So, as I mentioned earlier, January 1st was my first day on my new journey. Much to my wife’s chagrin, I didn’t take off 6 months to relax. In fact, other than a few days holiday between December 25th, 2017, and January 8th, I haven’t really taken any time-off.

I began my new business venture on Monday, January 8th, and although I wasn’t entirely sure what I was going to do, I did know that my next gig was going to involve helping entrepreneurs, in some way. I started and finished writing a 60,000-word book. I decided to hold-off publishing that book, and instead, wrote a smaller 20,000-word book titled: The Kickass Entrepreneur’s Guide to Investing, Three Simple Steps to Build Massive Wealth with Your Business’s Profits. Writing the book was quite cathartic, as was opening the first box of printed books the other day. It sort of symbolized for me the beginning of a new stage in my life. You can download the book, FREE, by following this link.

So what’s next for me?

I’m enjoying the challenge of starting a new company, the challenge of learning how to write and market a book(s), build a new brand, new people I will meet, and new opportunities that will arise. A new exciting beginning is unfolding.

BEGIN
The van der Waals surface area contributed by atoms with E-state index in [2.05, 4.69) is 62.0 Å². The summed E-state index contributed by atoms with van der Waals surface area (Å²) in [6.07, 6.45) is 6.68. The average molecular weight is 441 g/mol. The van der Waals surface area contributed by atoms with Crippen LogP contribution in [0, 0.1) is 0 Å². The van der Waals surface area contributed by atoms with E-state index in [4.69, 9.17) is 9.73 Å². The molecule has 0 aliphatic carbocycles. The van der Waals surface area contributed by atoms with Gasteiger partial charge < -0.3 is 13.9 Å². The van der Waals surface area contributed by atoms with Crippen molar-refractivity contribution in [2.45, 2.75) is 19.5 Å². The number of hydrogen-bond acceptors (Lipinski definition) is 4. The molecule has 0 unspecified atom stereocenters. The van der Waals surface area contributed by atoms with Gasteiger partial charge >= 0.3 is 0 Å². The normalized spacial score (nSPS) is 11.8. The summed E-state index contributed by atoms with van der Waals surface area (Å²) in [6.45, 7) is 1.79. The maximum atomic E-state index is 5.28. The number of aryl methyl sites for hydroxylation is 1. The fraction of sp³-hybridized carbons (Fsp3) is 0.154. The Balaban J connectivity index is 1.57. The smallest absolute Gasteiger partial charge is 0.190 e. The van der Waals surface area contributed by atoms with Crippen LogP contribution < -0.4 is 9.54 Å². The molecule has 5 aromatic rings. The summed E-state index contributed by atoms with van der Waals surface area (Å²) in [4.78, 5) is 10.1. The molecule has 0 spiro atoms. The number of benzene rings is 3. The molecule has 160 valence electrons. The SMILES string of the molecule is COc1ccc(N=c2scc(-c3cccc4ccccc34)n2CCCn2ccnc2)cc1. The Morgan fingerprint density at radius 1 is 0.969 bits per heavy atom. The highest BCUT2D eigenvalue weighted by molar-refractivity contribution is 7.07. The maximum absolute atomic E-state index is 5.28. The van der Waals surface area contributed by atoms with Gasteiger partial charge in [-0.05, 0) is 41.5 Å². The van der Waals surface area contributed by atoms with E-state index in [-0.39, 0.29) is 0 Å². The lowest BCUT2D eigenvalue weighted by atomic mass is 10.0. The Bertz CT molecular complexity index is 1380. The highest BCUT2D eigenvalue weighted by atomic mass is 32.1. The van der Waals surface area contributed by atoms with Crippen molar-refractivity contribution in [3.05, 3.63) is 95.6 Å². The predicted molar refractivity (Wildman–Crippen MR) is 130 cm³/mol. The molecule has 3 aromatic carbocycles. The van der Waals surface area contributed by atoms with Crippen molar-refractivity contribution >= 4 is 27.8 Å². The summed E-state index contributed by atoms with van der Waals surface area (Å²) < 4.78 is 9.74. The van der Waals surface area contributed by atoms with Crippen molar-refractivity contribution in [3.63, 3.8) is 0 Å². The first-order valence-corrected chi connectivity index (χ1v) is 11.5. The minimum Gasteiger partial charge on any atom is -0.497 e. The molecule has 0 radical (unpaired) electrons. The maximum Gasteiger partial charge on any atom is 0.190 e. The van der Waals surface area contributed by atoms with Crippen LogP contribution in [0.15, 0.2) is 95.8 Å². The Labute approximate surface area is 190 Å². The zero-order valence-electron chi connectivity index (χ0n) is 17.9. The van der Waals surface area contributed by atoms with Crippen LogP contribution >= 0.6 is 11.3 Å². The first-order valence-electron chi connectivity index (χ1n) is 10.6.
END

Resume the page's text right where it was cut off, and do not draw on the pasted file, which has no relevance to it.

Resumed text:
The day I announced to my team that I decided to step down as the company President, I said the following quite appropriate quote: “20 years from now you will be disappointed by the things you didn’t do than by the ones you did. So throw off the bowlines. Sail away from the safe harbor. Catch the trade winds in your sails. Explore. Dream. Discover.”

And just like that, with one final signature, I changed the course of my life.

If you want to know what semi-retirement life is like for an entrepreneur,  you can read about that here.

AND, if you’re a younger entrepreneur wondering how you can build your business, step-by-step, to create wealth and become a millionaire by the time you’re 30, you can read this blog post.

If you want to download my first book, which was on the top charts on in both the Business (#1 overall) and non-fiction (#1 overall), you can download a free copy from my website here.

And last, if you liked this blog post, and want to read more tips on how to build your business and become a successful entrepreneur, you can subscribe to my blog here.


  • To Encore Entreprenuership. Happy Trailblazing!

  • hi ; i m thinkig about cerating my own bisness ;but seems difficult

    • you provide wonderful reading and I have been following you for a while. I am also semi retired but much older than you working part time now. Had left my full time job in 2012 to better and improve my part time business which I started in 2009. And in 2013 my office called me back for part time work which turned into full time once again in 2015. But today I am back at part time (2 days weekly) giving me more time to build my business,my networks, looking at fresh opportunities. Thanks for sharing your story

Leave a Reply

Your email address will not be published. Required fields are marked *